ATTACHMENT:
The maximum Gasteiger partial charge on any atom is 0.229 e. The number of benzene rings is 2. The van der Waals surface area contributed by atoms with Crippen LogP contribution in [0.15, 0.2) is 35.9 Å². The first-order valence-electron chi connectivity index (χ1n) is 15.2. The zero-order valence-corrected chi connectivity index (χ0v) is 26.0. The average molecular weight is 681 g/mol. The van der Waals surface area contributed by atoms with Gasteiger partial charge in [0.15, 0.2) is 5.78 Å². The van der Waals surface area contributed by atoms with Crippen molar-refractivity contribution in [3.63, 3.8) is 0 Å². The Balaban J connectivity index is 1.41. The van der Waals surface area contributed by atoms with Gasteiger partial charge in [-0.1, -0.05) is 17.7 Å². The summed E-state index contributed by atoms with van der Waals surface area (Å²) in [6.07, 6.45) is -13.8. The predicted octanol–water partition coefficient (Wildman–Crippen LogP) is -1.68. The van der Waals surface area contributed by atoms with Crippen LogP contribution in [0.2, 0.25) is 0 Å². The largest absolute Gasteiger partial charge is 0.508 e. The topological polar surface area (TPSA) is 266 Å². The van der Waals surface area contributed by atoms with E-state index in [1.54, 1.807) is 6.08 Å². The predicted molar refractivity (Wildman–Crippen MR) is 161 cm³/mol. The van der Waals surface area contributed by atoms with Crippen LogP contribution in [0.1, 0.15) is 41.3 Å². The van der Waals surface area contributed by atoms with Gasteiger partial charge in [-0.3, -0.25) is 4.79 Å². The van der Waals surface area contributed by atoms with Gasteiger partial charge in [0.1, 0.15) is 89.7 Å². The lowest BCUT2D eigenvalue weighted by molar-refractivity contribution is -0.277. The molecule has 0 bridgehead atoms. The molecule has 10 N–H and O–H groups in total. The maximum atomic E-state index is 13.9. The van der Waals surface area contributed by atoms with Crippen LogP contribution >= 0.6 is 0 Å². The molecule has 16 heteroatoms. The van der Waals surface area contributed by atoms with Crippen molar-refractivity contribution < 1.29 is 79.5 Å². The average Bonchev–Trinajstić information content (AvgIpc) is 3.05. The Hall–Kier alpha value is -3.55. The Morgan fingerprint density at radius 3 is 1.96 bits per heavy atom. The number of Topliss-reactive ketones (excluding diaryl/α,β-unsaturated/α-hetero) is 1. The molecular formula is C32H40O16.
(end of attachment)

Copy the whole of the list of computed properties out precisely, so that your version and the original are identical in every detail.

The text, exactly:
The maximum Gasteiger partial charge on any atom is 0.229 e. The number of benzene rings is 2. The van der Waals surface area contributed by atoms with Crippen LogP contribution in [0.15, 0.2) is 35.9 Å². The first-order valence-electron chi connectivity index (χ1n) is 15.2. The zero-order valence-corrected chi connectivity index (χ0v) is 26.0. The average molecular weight is 681 g/mol. The van der Waals surface area contributed by atoms with Gasteiger partial charge in [0.15, 0.2) is 5.78 Å². The van der Waals surface area contributed by atoms with Crippen molar-refractivity contribution in [3.63, 3.8) is 0 Å². The Balaban J connectivity index is 1.41. The van der Waals surface area contributed by atoms with Gasteiger partial charge in [-0.1, -0.05) is 17.7 Å². The summed E-state index contributed by atoms with van der Waals surface area (Å²) in [6.07, 6.45) is -13.8. The predicted octanol–water partition coefficient (Wildman–Crippen LogP) is -1.68. The van der Waals surface area contributed by atoms with Crippen LogP contribution in [0.2, 0.25) is 0 Å². The largest absolute Gasteiger partial charge is 0.508 e. The topological polar surface area (TPSA) is 266 Å². The van der Waals surface area contributed by atoms with E-state index in [1.54, 1.807) is 6.08 Å². The predicted molar refractivity (Wildman–Crippen MR) is 161 cm³/mol. The van der Waals surface area contributed by atoms with Crippen LogP contribution in [0.1, 0.15) is 41.3 Å². The van der Waals surface area contributed by atoms with Gasteiger partial charge in [-0.3, -0.25) is 4.79 Å². The van der Waals surface area contributed by atoms with Gasteiger partial charge in [0.1, 0.15) is 89.7 Å². The lowest BCUT2D eigenvalue weighted by molar-refractivity contribution is -0.277. The molecule has 0 bridgehead atoms. The molecule has 10 N–H and O–H groups in total. The maximum atomic E-state index is 13.9. The van der Waals surface area contributed by atoms with Crippen LogP contribution >= 0.6 is 0 Å². The molecule has 16 heteroatoms. The van der Waals surface area contributed by atoms with Crippen molar-refractivity contribution < 1.29 is 79.5 Å². The average Bonchev–Trinajstić information content (AvgIpc) is 3.05. The Hall–Kier alpha value is -3.55. The Morgan fingerprint density at radius 3 is 1.96 bits per heavy atom. The number of Topliss-reactive ketones (excluding diaryl/α,β-unsaturated/α-hetero) is 1. The molecular formula is C32H40O16.